Daily News Brief: Big Tech News Served in Bite Sized Chunks

Daily News Brief: Big Tech News Served in Bite Sized Chunks

China Hacks US Defense Department

Sounds like the premise for a B-movie, but the Pentagon recently admitted falling prey to hacks originating from the Chinese government. There's no proof the attacks came from the Chinese military, but one source told Foxnews that "These hacking attacks go on everyday[...]It's a constant game of cat and mouse." While more complicated than previous Tom and Jerry shenanigans, Pentagon spokesman Bryan Whitman says the target was a relatively harmless database containing "elements of an unclassified email system," which was promptly shut down for three weeks. Whitman also said that classified email systems were never at risk. The Chinese government, of course, denies involvement.

MSI and Skype Hook Up

Quite literally. Intel's P35 chipset has already been impressing enthusiasts, and it's about to get better, at least on paper. MSI's P35 Diamond will sport the standard feature set that's made the P35 a success (quad-core and 1333MHz frontside bus support, Penryn ready, ICH9R Southbridge, etc), along with the inclusion of an onboard Creative X-Fi Extreme sound solution. But in addition to the ongoing Creative marriage, MSI plans to outfit their newest Diamond with a phone port specifically for making Skype based calls. Dubbed Skytel, you'll be able to plug any ordinary phone into the motherboard, and with the Skype software, begin making phone calls around the world. The downside here is that the PC will undoubtedly need to be turned on, but that's how Skype works anyway, whether a port comes bundled on the motherboard or not. Rounded out with Japanese solid capacitors and dual eSATA2 Matrix RAID support, this is one motherboard worth keeping an eye on. Now if only Intel could wrangle SLI support into their chipsets...

In Game Advertising Mimics TV

The gaming Apocolypse hasn't arrived, and you're not about to be reminded during an intense fragfest how the best part of waking up is Folgers in your cup. But the $514 million market for in-game ads will change in their delivery and flexibility thanks to a process called fusion.runtime. Developed by Doube Fusion, the new ad solution will allow advertisers to dynamically change and update ads by way of the internet, and since the coding remains separate from the game title itself, expect to see ads implemented in previously released games too. Er, w00t?

Four Year Suit vs Google Dropped

Speaking of ads, the American Blind & Wallpaper Factory Inc. dropped a four old lawsuit against search engine giant Google just two months before it was set to go to trial. The beef stemmed from Google's practice of selling advertising spots for keyword searches, even if the keywords themselves are trademarked. This means that if a user searches for a specific company, a competitor could purchase an ad spot based on that company's name, and potentially lure a potential customer away. So the four year old questions is: Fair business practice or trademark abuse? You'll have to decide that one on your own, at least for the time being. In addition to dropping the suit, AB&WF Inc. won't be suing Google, as long as there are no "material change in its AdWords trademark policy that adversely affects" them, and they've agreed not to assist other companies in suing Google over the same policy.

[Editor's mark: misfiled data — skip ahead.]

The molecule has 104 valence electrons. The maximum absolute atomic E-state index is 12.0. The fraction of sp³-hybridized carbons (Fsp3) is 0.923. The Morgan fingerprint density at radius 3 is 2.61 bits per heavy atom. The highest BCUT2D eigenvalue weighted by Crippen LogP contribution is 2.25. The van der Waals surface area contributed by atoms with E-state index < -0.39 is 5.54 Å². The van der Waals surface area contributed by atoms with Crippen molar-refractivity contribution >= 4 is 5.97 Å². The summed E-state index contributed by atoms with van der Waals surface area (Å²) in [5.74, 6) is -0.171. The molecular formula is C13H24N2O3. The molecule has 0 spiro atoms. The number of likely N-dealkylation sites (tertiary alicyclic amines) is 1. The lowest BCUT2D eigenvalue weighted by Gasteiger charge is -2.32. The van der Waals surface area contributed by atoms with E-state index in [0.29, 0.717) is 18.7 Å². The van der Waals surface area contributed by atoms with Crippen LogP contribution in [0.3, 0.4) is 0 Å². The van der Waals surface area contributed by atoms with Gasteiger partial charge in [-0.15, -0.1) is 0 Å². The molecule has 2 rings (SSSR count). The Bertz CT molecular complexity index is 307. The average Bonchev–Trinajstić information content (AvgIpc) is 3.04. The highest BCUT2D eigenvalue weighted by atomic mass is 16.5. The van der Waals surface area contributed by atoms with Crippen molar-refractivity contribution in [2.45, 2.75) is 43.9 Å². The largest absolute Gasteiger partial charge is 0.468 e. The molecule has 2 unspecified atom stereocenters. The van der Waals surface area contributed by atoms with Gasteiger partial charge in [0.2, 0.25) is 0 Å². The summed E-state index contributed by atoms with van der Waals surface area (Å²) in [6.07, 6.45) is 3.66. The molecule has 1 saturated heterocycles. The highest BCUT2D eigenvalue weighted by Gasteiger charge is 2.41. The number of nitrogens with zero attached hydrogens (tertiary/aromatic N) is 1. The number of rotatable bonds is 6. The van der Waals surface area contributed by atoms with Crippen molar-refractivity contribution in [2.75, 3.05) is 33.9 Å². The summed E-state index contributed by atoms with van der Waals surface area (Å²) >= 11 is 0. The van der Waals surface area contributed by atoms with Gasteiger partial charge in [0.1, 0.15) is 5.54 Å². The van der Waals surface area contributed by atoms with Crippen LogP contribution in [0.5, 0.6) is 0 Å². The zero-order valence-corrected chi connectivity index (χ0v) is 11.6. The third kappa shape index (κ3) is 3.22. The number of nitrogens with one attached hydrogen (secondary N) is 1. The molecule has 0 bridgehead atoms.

Microsoft and Iowa Settle

In other legal news, another long standing legal dispute comes to a close, but this one to the tune of $180 million. Filed way back in 2000, the state of Iowa was tiffed over higher prices as a result of (wait for it)...anticompetitive business practices (does Microsoft ever get sued for anything else?). Looks like a huge win at a glance, but not all Iowa residents are dancing the victory jitterbug. Of the $180 million, the lawyers will pocket a whopping $75 million, representing almost half of the entire settlement, a record setting amount for the state. Consumers, on the other hand, will receive settlement checks anywhere from $10 to $29 each.  The moral of the story? Stay in Law School...

How Much Time do you Spend with P2P?

Could peer-to-peer apps really account for 50 to 90 percent all internet traffic? Seems unlikely, but that's what early results from an ipoque (German based internet traffic management and analysis firm) survey suggests, with more definitive findings forthcoming later on this month. Not surprisingly, BitTorrent topped the list, which could be responsible for up to 75 percent of P2P traffic. Despite the proliferation for downloading content, these numbers still seem high, and Ars Technica points out a conflicting study with a much more modest 37 percent estimate for P2P related traffic. That's still over a third, but I'd find even more interesting what type of content gets downloaded most frequently, as opposed to what method.

First Computer Virus Celebrates 25th Birthday

And no one's throwing a party. Virsuses today are as easier to find in the wild than it is to locate a Starbucks, and they're also a lot more malicious than when first conceived. Instead of threatening identity theft or waging a DoS attack, the first virus that spread in the wild got its start as a high school freshman prank. Rich Skrenta called his boot sector virus 'Elk Cloner', which would display a short poem every 50th time the victim booted from it. That's a far cry from what today's malware will do to a system, and if that's all they still did, then that'd be cause for celebration.

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